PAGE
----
Vlad Savov, The Verge:
This would all be quite innocuous if thinness was just an extra layer of custard smothered atop your technology cake, but it all too often comes at a price. Small batteries and compromised cameras are the first victims of the desire for a thinner phone. Or, if the camera doesnâ€™t stink, itâ€™s because it actually protrudes out from the phoneâ€™s body, as youâ€™ll find in Samsungâ€™s 6.7mm Galaxy Alpha and Appleâ€™s new iPhones, both hovering at just around 7mm. Iâ€™ll let you in on a carefully guarded secret: thereâ€™s no real difference between 7mm and 10mm, let alone between 6.7mm and 6.9mm. If only Samsung and Apple could have let their belts out a little, we could now be looking at devices with more cohesive, bulge-free designs and potentially more generous batteries to boot. And letâ€™s face it, an iPhone 6 Plus that was a little thicker on aluminum might not have had to deal with the present controversy about how bendy it is.
I have said this a couple of times before regarding the camera lens bulge on the new iPhone 6 and 6 Plus and I will say it again: Apple made the wrong design choice. The iPhone 5s was thin enough. I understand the iPhone 6 Plus might need to be a bit thinner since the it has a considerably larger mass than the iPhone 5s, but not so thin as to require the camera lens to bulge out.
There is no front and back symmetry. The verbiage on Apple.com and product showcase videos hail the seamless integration between display and the chassis. It seems there was a lot of work that went into that. But what happened to the back? This design choice reminds me of cars with decent fronts but with ugly backs. A particular generation of the Toyota Camry comes to mind: decent front, absolute ugliness in the back. Whoever made the decision to make the iPhone 6 and 6 Plus thinner to the point of having the camera lens bulge out of their seamless unibody needs to rethink priorities. Thin is good, but thin causing lenses to bulge out is not. The camera lens bulge on the iPhone 6 and 6 Plus is bad design.
A thicker chassis would have made the iPhone 6 and 6 Plus more rigid. If thin was the most important priority, Apple should have developed a stronger less-maleable aluminum alloy to compensate for the thinner design.
With a thicker body, an all-day battery could have been. Can you imagine toward the end of the day not having to worry about charging your iPhone? Can you imagine not having those moments when you are wondering if your iPhone will last through an after work dinner gathering? How about those moments when you are thinking whether or not you should ask the waitress where the nearest power outlet is? Today, in 2014, there are many more important things to people who depend on their smartphones all day long than it being a few tenths of a millimeter thinner. Battery life is one of them.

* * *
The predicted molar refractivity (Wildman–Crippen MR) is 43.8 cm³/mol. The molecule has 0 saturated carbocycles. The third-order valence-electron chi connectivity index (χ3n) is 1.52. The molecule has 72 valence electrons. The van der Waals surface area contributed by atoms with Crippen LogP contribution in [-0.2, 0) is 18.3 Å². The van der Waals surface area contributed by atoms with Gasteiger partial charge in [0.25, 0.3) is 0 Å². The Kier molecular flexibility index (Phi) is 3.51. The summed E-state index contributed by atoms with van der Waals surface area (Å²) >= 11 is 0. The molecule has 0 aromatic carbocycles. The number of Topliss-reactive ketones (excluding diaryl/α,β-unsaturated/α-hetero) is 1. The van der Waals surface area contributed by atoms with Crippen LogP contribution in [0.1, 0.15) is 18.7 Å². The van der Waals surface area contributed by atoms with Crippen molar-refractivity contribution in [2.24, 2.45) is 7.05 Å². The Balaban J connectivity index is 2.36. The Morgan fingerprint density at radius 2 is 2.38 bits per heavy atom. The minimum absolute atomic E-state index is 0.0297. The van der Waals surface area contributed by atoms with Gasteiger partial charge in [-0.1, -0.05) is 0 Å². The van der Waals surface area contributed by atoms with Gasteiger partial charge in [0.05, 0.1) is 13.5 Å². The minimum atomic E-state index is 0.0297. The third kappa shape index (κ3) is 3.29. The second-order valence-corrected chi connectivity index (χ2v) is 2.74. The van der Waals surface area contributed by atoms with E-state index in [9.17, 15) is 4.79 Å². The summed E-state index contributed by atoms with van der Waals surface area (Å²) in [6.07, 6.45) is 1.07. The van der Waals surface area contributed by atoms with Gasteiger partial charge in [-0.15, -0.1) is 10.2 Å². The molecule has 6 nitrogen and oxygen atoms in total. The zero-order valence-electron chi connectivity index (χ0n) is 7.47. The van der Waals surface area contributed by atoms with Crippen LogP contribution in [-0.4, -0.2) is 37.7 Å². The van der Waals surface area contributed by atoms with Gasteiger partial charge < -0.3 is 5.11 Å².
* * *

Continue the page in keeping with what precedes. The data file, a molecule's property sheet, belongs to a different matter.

Let me spell it out for you Apple design people: we do not want or need an iPhone to be thinner. We do not need it to be lighter either. We do not want the camera lens to bulge out. We do not want our iPhones to bend when we accidentally sit with the iPhone in our pant pockets. Here are some things we do want:
- No protrusions, front and back. Period.
- All-day battery life. Most of us leave our homes before eight in the morning and come home after six. Not all of us sit all day at a desk with access to a power outlet. We check our emails all day. We check Facebook, Instagram, Twitter dozens of times a day. We browse the net. We send a bunch of text messages, IMs, take photos, and videos. We check our stocks. We play games. We do lots of things on our phones. All-day battery means a battery that lasts from the moment we leave our homes to when we are ready to go to sleep.
- No bending. Our phones go with us almost everywhere we go. Is it hard to realize we want our phones to be durable?
- Waterproof. Not water resistant. Do you Apple people not know we take our iPhones and iPads to the bathroom? There is a lot of water there. Do you not know we go to cafes? There is a lot of coffee there. You should know a lot of people in coastal cities buy your stuff. We take our iPhones and iPads to beaches and lakes. If you do not know how to waterproof your devices go ask Sony.
- We do not need or want a visual reminder of where the antennas are.
Work on these things. You guys have two years to make the iPhone 7 better than the iPhone 6. And just in case, for good measure: you do not need to make it thinner.